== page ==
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Do you need Rehearsal Dinner Invitations?

You're planning a wedding! AND all of the "other" events that happen surrounding your engagement. Which means, in addition to your wedding, you're having to think about wedding showers, engagement parties, bachelorette parties, and a rehearsal dinner!

Thinking logistically, many rehearsal dinners are planned by the groom’s family. This makes a couple wonder-  do I need a rehearsal dinner invitation? If so, how do I get the details to my guests? Is this included with my invitation suite? Is this a separate invitation altogether? Who decides on the design? When do I let people know the details?  Hopefully this post provides you some clarity around the process, as it relates to your paper and stationery needs. 


Readers, please note I am using bride and groom in this post, but it is not meant in exclusive terms! 

Naturally, this process leads to a lot of questions, and some confusion. However, I have answers and some reassurances for you in the process. 

 

The question: Do I need Rehearsal Dinner Invitations?

The Answer: YES! 

There are two main ways to handle rehearsal dinner invitations. 


  1. You send them out with your main invitation 
  2. You send them out separately

It may seem pretty simple, but logistically, it does take a bit more planning and foresight.  


You’ll really need to coordinate this with your in-laws, or the people hosting the rehearsal dinner.  My general rule of thumb is to talk to whomever is hosting the event. They may want ownership of the invite to really show up as the official HOST and delineate this as a separate event. Others are more practical and just want everyone to get the info at the the same time as the invites.


Traditionally, your wedding party + out-of-town guests are in attendance at the rehearsal dinner. If EVERYONE on the guest list is invited to the rehearsal dinner, things are really simplified. 


But if you’re choosing guests based on the traditional guidelines, you may want to give yourself a little extra time and send the rehearsal dinner invites separately (as in, mailed separately, with the RSVP going to the dinner planner), at either the same time as the invitations or a couple of days later, to ensure the main invitation has arrived. You absolutely CAN include it with your main suite, but keep in mind you may need a little extra postage for those envelopes, as you’ll have at least 2 extra pieces of paper.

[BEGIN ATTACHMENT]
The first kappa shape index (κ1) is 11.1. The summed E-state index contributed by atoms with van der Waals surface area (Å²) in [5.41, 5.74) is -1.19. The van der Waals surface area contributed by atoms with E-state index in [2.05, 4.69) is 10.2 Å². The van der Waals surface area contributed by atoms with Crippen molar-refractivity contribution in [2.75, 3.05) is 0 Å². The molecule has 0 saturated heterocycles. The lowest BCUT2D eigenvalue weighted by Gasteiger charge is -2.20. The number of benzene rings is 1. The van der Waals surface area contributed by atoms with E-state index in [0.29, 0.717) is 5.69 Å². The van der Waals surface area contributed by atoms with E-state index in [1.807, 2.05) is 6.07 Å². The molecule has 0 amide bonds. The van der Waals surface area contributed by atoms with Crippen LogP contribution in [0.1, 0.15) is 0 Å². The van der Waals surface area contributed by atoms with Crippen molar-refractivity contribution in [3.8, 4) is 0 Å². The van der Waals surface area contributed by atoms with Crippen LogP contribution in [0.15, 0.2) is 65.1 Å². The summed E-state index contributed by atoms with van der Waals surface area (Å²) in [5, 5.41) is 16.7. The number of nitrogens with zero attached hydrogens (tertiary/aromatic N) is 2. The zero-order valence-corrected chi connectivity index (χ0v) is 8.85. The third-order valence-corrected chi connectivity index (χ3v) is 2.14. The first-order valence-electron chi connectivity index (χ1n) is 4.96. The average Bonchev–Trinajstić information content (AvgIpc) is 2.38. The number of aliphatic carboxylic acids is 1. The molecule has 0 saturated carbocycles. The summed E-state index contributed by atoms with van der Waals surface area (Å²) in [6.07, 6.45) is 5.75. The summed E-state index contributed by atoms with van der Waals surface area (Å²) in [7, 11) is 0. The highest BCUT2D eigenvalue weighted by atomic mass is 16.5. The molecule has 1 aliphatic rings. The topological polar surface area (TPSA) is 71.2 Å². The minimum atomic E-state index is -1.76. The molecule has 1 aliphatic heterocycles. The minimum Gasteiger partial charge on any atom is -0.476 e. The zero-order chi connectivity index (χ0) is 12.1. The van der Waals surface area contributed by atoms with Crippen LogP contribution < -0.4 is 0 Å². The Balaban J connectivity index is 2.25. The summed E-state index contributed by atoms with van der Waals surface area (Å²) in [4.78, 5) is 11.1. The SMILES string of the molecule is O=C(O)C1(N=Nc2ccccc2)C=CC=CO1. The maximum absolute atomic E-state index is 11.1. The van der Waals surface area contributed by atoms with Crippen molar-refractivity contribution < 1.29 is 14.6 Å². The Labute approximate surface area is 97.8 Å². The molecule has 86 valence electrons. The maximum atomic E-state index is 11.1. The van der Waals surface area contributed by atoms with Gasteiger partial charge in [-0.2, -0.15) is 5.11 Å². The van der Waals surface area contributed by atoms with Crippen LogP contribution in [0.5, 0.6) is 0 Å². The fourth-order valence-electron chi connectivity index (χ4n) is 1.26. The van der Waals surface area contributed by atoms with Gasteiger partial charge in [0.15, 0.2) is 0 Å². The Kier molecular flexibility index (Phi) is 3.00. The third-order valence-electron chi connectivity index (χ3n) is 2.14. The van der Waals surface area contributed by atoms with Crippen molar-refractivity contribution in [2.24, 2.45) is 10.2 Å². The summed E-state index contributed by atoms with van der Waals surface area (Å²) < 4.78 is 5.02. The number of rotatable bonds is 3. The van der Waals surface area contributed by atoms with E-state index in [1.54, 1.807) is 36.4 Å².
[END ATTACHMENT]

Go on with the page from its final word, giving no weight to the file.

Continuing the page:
Another opinion is to consider a digital invite (and RSVP). I have several digital options here. 

Sign up for my email list and receive a discount code for your digital invite. 


What I love about a digital invite is that it’s less time restrictive.

If you’re still working out the details of the rehearsal dinner (perhaps you’re waiting to see who your YES guests might be or your future in-laws need a bit more time to get the details together),  but your main invitation needs to go out, you can direct guests to a virtual details website or invitation that buys you a little more time!  I love the option for a QR code as well, it makes it even easier!  


It also allows your in-laws to feel a bit more involved in the process- they may have a theme or design idea that isn’t 100% in alignment with the rest of your carefully crafted suite. You can direct them to some complimentary options, while still giving them a choice. If you are working with me on invitations already, just send them my way! I'm happy to design up something that compliments your wedding invitations but stands out as a unique design - that's one of the perks of hiring a wedding pro! This eases tension! 


I don’t have a collection of invitations that are specifically for rehearsal dinners, but you can take any of the bridal shower invitations in my Everyday Celebrations category and change the wording around - they would be perfect for a rehearsal dinner!  Find invitation options here. 

Sign up for my email list and receive a discount code for your digital invite. 



Tagged: Planning Tips

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